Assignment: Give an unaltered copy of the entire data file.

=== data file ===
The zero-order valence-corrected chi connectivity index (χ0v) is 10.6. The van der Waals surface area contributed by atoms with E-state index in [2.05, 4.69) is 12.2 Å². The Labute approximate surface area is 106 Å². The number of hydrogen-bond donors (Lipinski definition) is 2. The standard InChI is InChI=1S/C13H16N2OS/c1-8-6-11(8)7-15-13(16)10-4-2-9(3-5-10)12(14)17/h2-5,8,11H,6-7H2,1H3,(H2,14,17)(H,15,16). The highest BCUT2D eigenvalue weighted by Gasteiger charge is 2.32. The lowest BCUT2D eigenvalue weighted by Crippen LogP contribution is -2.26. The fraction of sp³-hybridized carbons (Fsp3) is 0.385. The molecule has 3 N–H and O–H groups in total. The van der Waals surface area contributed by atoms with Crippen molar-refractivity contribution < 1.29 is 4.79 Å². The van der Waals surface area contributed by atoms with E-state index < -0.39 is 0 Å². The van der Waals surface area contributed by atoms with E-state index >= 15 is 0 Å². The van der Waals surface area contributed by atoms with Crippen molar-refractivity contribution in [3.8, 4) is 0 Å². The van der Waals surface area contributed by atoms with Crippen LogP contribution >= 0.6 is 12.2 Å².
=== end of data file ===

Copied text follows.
The zero-order valence-corrected chi connectivity index (χ0v) is 10.6. The van der Waals surface area contributed by atoms with E-state index in [2.05, 4.69) is 12.2 Å². The Labute approximate surface area is 106 Å². The number of hydrogen-bond donors (Lipinski definition) is 2. The standard InChI is InChI=1S/C13H16N2OS/c1-8-6-11(8)7-15-13(16)10-4-2-9(3-5-10)12(14)17/h2-5,8,11H,6-7H2,1H3,(H2,14,17)(H,15,16). The highest BCUT2D eigenvalue weighted by Gasteiger charge is 2.32. The lowest BCUT2D eigenvalue weighted by Crippen LogP contribution is -2.26. The fraction of sp³-hybridized carbons (Fsp3) is 0.385. The molecule has 3 N–H and O–H groups in total. The van der Waals surface area contributed by atoms with Crippen molar-refractivity contribution < 1.29 is 4.79 Å². The van der Waals surface area contributed by atoms with E-state index < -0.39 is 0 Å². The van der Waals surface area contributed by atoms with E-state index >= 15 is 0 Å². The van der Waals surface area contributed by atoms with Crippen molar-refractivity contribution in [3.8, 4) is 0 Å². The van der Waals surface area contributed by atoms with Crippen LogP contribution >= 0.6 is 12.2 Å².